With Gandhi, Ba and the principal ashramites already in jail or preparing for it, the women at Sevagram decided to join the movement. At 15, Manu was the youngest. August 31,1942 was a day of many firsts for her. She wore a saree for the first time (to disguise her tender age), became a satyagrahi and a prisoner. She was lodged first at Wardha and later at Nagpur prison. Gandhi went on a 21-day fast as a prisoner from 10 February 1943 to 2 March 1943. Kasturba, already frail and ailing, suffered greater privations. The government decided to shift Manu from Nagpur prison to the Aga Khan Palace so she could act as a prisoner nurse to Kasturba.
From 20 March 1943 to 6 May 1944 Manu remained at Aga Khan Palace, a period devoted to the service to Kasturba, who died a prisoner on 22 February 1944. The period of service was also a period of education; she was taught the Gita by Gandhi; Pyarelal taught her English; the theatre of WWII provided invaluable lessons in political geography and Sushila Nayar taught her elementary nursing (which after her release from prison was reinforced by an internship at Dr. Dinshaw Mehta’s nature cure clinic in Poona). But the most sustained education was in the art of diary writing.
Diary keeping for Gandhi was an obligatory observance for all those engaged in the pursuit of truth and hence an imperative for ashramites and satyagrahis. A daily diary, he believed, was a mode of self-examination and self-purification.He kept a diary himself, although with the passage of time his reliance upon the diary as a mode of self-examination lessened.
In the tradition of diary writing The Diaries of Mahadev Desai are unparalleled. It was Mahadev’s aspiration to bear witness to Gandhi’s striving for Truth. They were therefore not ‘personal’ diaries; they were a record of Gandhi’s life and mind. These diaries though not published in his lifetime, had become a model to emulate for Gandhi’s associates – many of them even tried to copy his beautifully formed handwriting – and Gandhi too spoke of it as a measure of diary writing.2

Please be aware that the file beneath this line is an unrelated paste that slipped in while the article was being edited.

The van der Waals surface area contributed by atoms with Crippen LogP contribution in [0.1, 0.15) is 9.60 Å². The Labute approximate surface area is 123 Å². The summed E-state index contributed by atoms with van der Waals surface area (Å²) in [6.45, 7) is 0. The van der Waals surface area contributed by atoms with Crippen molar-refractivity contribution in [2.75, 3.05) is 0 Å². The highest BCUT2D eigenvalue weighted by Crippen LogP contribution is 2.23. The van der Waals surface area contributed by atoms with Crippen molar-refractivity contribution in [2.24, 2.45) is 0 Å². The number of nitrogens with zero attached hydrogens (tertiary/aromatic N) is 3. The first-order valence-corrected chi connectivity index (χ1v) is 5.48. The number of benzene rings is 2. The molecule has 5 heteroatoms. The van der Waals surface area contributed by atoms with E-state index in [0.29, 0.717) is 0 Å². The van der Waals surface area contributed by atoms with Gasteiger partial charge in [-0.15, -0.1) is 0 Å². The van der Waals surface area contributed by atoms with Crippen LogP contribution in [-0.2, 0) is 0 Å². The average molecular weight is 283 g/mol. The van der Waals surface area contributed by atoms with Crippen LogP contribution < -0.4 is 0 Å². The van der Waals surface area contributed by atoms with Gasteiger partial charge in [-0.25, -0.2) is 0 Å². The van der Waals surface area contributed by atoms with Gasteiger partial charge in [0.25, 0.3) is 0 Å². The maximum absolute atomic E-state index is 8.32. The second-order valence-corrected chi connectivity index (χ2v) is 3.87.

Manu began her diary on 11 April 1943. These diaries, written in Gujarati, bear marks of her early hesitation, her hand unformed, her literary ability suspect, her anxiety about the uncertainty of her place by Gandhi’s side were palpable but before long she overcame the uncertainty. These are distinct from Mahadev’s diaries in two crucial ways. One, these are ‘personal’ diaries, and unlike Mahadev, she expressed her feelings, her joys and pains, her remorse. Though Gandhi is at the centre of these diaries, it is an account of her life with Gandhi. Second, these diaries were read, commented upon and signed by Gandhi.3
After her release along with Gandhi, she spent a period away from Gandhi and his ashram, including a brief period training as a nurse and the rest with her father. In 1945 her father made a trust for her benefit with the Letter of Attorney being granted to Gandhi. Following this period of uncertainty about her future and place in Gandhi’s ashram, Manu accompanied by Jaisukhlal reached Srirampur village in Noakhali on 19 December 1946. Gandhi was in that village, experiencing what can only be described as a ‘Dark Night of the Soul’.